BY RICHARD JOHNSON Observer senior reporter johnsonr@jamaicaobserver.com  Monday, March 26, 2018

INCARCERATED reggae singer Buju Banton will do his first concert, upon release from prison, in Trinidad and Tobago.
The announcement came yesterday from Jodian Ebanks, a member of the singer's marketing team, at a media briefing held during the Love and Harmony Cruise aboard the Celebrity Summit vessel.
Image result for buju banton wife
Buju Banton
According to Ebanks, the concert will be held on April 22, 2019. The venue was not disclosed. She said a concert is scheduled for Jamaica at a later date.
“Buju is very excited about being on the road again. Jamaica is very special to him and he wants to be able to give his home country the type of concert it deserves,” said Ebanks.
“Trinidad was chosen as the dates, travel schedules, and all the other variables all came together for that time of year and was the best fit,” she continued.
Jamaica Observer was informed that some of the acts Buju Banton wanted to perform at the Jamaica concert were not available, so that is the reason why the organisers decided to do the Trinidad show first.
Ebanks said the reggae singer is looking forward to his release and the opportunity to make music for his fans. more

CANCER DILEMMA FOR JAMAICAN IN UK: 63 y-o J'can Albert Thompson in UK told to pay £54,000 for treatment unless citizenship proven. He has lived there for 40 years.

Albert Thompson
A Jamaican man in the United Kingdom is being refused treatment for prostate cancer despite living there for more than 40 years, Britain's Guardiannewspaper has reported.
The newspaper report names the man as Albert Thompson, 63, and said he has not been receiving the radiotherapy treatment he needs because he has been unable to provide officials with sufficient documentary evidence that he has lived in the UK continuously since arriving from Jamaica as a teenager in 1973.
Front cover of today's paperThompson, the Guardian said, was told to provide the evidence or pay £54,000 for his treatment.
Britain's Prime Minister Teresa May, in a letter to Labour Party leader Jeremy Corbyn, who brought the situation to her attention, said: “No urgent treatment should ever be withheld or delayed by the NHS regardless of ability of willingness to pay.”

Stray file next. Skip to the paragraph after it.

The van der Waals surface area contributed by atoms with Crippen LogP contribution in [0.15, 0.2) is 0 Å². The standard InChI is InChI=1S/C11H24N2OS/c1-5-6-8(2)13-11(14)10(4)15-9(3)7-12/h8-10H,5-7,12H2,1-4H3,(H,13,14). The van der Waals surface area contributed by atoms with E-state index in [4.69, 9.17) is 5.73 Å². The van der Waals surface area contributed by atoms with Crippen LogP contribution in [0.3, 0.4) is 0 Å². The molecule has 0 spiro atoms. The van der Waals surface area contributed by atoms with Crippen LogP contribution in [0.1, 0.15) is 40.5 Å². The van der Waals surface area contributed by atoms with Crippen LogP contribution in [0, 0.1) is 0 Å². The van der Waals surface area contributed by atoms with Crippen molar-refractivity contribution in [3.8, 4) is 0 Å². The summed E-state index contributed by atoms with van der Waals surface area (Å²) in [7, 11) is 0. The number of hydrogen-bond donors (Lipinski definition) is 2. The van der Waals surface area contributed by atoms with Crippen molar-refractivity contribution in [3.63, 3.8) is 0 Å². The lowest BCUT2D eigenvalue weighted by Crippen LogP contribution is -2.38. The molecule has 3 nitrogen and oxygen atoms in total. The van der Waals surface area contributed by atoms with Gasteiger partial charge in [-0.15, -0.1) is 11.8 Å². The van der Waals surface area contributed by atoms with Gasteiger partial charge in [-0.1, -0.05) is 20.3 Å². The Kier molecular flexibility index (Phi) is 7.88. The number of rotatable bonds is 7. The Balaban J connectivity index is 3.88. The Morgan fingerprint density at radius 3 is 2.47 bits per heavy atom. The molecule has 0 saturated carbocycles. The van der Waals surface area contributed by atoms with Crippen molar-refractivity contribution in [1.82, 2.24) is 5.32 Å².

The Guardian reported that regulations introduced last October require hospitals to check patients' paperwork, including passports and proof of address, and charge upfront for their health care if they do not have documentary proof of eligibility unless the treatment is deemed to be urgent. “The decision on whether his treatment is urgent or immediately necessary must rightly be made by the clinicians treating him,” Prime Minister May wrote. more

Ashunie Negrini , 2-y-o Westmoreland boy missing

Ashunie Negrini
Thursday, February 22, 2018 

WESTMORELAND, Jamaica — A high alert has been activated for two-year-old Ashunie Negrini of Little Bay, Little London in Westmoreland who has been missing since Tuesday, February 20.
He is of dark complexion, slim built and is about 61 centimetres (two feet tall).
Reports from the Little London police are that Ashunie was last seen at home dressed in a blue jeans pant. A thorough search was carried out in the immediate environs which proved futile.
Anyone knowing the whereabouts of Ashunie is being asked to contact the Little London police at 955-744/ 955-2758, police 119 emergency number or the nearest police station. more

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